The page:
In spite of Assyria’s conquest of the Northern Kingdom and its intention to destroy Judah, God would save a remnant so that “the twelve tribes” would not be annihilated (Acts 26:7; James 1:1; Rev. 21:12). “The remnant shall return” (Isa. 10:21) is the translation of the name of Isaiah’s older son, Shear-jashub.
In verses 28–32, Isaiah traces the advance of the Assyrian army as it invaded Judah and marched toward Jerusalem. But God’s word to the people was, “O My people that dwell in Zion, be not afraid of the Assyrian!” (v. 24) Isaiah gave the same message to King Hezekiah when the Assyrian army surrounded Jerusalem in 701 B.C. (37:1–7). God used Assyria to discipline His people, but He would not permit this godless nation to go beyond His purposes. God may use unbelievers to accomplish His will in the lives of His people, but He is always in control. We need never fear the disciplining hand of God, for He always disciplines in love (Heb. 12:1–11).
The Lord will restore His people (Isa. 11:1–16). In contrast to the proud trees that God cuts down (10:33–34) is a tender shoot from a seemingly dead stump. Isaiah looks beyond his people’s trials to the glorious kingdom that will be established when Messiah comes to reign (11:1–9). David’s dynasty was ready to end, but out of his family the Messiah would come (Rom. 1:3; Rev. 5:5). A godly remnant of Jews kept the nation alive so that the Messiah could be born.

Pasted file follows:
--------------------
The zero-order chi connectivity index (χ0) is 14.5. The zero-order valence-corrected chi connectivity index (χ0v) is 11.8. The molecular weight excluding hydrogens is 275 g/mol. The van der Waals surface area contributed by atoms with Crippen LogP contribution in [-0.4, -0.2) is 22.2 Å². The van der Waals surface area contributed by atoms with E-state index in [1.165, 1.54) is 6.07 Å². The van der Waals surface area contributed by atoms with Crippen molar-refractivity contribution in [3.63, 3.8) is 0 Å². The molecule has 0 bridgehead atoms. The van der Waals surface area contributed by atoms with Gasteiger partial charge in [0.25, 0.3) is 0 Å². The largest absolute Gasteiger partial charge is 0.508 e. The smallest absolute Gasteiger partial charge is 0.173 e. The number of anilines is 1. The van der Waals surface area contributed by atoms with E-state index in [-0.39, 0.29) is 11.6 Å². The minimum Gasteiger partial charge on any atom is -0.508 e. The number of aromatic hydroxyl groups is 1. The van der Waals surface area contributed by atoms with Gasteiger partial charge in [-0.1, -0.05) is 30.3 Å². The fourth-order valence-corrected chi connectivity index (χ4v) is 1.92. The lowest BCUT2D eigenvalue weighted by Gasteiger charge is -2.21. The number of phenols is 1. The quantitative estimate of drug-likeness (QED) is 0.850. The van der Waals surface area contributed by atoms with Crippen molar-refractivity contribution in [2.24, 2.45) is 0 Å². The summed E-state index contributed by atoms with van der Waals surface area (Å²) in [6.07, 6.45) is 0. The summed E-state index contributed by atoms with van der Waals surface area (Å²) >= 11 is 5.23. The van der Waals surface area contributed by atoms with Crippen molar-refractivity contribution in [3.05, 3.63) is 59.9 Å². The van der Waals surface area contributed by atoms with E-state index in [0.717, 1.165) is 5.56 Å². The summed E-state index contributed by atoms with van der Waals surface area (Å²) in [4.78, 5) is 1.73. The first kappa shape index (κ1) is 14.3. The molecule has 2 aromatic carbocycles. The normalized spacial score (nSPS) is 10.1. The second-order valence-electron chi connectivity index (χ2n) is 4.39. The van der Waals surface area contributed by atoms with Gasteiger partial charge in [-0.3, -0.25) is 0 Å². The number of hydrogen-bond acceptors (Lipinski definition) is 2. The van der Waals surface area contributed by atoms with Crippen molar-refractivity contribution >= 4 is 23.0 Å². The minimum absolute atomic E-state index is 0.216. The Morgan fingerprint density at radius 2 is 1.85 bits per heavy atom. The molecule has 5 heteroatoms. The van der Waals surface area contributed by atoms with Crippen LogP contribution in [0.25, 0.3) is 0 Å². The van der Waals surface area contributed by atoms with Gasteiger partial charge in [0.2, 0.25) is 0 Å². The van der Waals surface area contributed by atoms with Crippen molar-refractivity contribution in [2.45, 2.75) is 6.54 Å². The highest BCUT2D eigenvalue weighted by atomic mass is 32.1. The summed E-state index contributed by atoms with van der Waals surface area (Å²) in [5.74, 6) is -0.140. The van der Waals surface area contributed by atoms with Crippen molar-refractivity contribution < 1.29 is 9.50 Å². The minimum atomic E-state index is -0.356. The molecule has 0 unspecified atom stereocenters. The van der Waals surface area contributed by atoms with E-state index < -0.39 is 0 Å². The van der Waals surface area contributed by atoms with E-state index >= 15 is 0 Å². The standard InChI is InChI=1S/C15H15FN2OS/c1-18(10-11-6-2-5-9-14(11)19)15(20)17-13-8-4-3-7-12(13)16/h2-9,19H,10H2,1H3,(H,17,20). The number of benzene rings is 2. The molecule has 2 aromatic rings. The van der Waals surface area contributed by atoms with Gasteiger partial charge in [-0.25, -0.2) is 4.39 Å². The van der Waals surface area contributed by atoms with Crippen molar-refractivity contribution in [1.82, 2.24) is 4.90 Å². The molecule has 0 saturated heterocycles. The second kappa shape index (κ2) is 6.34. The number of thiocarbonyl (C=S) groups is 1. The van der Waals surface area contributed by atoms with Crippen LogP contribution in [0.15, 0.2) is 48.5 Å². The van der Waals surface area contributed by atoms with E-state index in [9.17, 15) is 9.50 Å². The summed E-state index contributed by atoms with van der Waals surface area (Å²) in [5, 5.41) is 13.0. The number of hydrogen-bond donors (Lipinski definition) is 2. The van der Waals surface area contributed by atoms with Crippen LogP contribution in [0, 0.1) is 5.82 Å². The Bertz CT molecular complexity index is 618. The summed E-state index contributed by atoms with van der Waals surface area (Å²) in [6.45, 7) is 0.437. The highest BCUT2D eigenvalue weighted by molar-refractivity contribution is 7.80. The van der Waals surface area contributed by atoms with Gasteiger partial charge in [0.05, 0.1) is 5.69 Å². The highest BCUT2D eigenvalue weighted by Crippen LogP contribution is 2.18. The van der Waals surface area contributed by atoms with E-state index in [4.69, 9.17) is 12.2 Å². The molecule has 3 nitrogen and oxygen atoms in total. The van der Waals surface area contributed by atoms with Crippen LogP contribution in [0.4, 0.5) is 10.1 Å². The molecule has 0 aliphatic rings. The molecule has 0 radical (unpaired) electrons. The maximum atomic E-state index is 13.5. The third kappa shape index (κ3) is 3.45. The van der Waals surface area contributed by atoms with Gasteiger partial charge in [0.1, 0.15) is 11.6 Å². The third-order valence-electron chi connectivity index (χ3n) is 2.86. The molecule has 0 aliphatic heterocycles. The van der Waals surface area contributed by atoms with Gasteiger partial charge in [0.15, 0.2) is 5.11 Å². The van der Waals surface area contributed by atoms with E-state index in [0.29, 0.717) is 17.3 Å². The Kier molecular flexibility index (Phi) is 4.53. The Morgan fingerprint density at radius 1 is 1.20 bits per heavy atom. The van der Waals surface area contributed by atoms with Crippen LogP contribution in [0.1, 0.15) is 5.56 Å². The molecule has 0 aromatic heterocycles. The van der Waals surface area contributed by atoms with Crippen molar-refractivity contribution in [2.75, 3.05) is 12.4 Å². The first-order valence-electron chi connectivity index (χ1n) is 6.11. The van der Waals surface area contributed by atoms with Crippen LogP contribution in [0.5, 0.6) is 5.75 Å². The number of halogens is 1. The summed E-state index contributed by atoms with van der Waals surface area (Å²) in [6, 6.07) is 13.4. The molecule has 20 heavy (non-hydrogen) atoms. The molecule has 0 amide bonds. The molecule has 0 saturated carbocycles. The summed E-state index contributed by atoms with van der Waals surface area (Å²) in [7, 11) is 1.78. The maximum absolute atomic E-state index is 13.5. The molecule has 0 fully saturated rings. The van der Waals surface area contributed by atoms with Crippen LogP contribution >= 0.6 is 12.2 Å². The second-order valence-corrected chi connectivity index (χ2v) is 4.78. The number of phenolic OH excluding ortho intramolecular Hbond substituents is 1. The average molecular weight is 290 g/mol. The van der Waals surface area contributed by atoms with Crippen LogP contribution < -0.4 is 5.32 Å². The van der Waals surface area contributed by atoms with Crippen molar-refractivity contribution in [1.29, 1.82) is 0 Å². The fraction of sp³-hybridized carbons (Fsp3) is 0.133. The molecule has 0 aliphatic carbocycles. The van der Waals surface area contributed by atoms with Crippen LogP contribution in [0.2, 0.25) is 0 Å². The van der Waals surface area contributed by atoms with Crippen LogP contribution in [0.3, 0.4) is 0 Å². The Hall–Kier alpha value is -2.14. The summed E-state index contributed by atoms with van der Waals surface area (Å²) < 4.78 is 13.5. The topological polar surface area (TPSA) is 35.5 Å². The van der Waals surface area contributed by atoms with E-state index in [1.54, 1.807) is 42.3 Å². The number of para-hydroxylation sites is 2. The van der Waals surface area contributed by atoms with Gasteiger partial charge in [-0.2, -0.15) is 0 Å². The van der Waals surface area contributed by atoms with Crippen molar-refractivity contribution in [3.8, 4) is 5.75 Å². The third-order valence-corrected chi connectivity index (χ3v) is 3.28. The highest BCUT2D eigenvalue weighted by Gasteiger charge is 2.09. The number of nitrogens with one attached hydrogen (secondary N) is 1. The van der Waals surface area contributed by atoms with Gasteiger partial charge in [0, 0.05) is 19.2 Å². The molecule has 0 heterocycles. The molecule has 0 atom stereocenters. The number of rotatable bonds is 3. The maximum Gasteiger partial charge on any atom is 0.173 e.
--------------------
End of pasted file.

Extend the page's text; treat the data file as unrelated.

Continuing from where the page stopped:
His kingdom will involve righteous rule (Isa. 11:1–5) because the Son of God and the Spirit of God will administer its affairs justly. When the Messiah-King speaks the word, it is with power (Ps. 2:9; Rev. 19:15). His kingdom will also mean a restored creation because nature will once again enjoy the harmony it enjoyed before sin entered in (Isa. 11:6–9; Rom. 8:18–25). “The earth shall be full of the knowledge of the Lord, as the waters cover the sea” (Isa. 11:9; see Hab. 2:14).
The nucleus of the kingdom will be a regathered and reunited Jewish nation (Isa. 11:10–16). The “Root” will become a “banner” for the rallying of the people as the Lord reaches out and gathers His people from the nations where they have been exiled (43:5–6). It will be like a “second exodus” as God opens the way for His people to return to their land. In a limited sense, this promise was fulfilled after the Assyrian conquest and when the Jews left Babylonian Captivity; but the ultimate fulfillment will be at the end of the age when Messiah regathers His people (27:12–13; 49:22–23; 56:7–8; Matt. 24:31; Rom. 11:25–29). The centuries-long division between Israel and Judah will come to an end, and even the Gentiles will walk on “the highway” that leads to Jerusalem.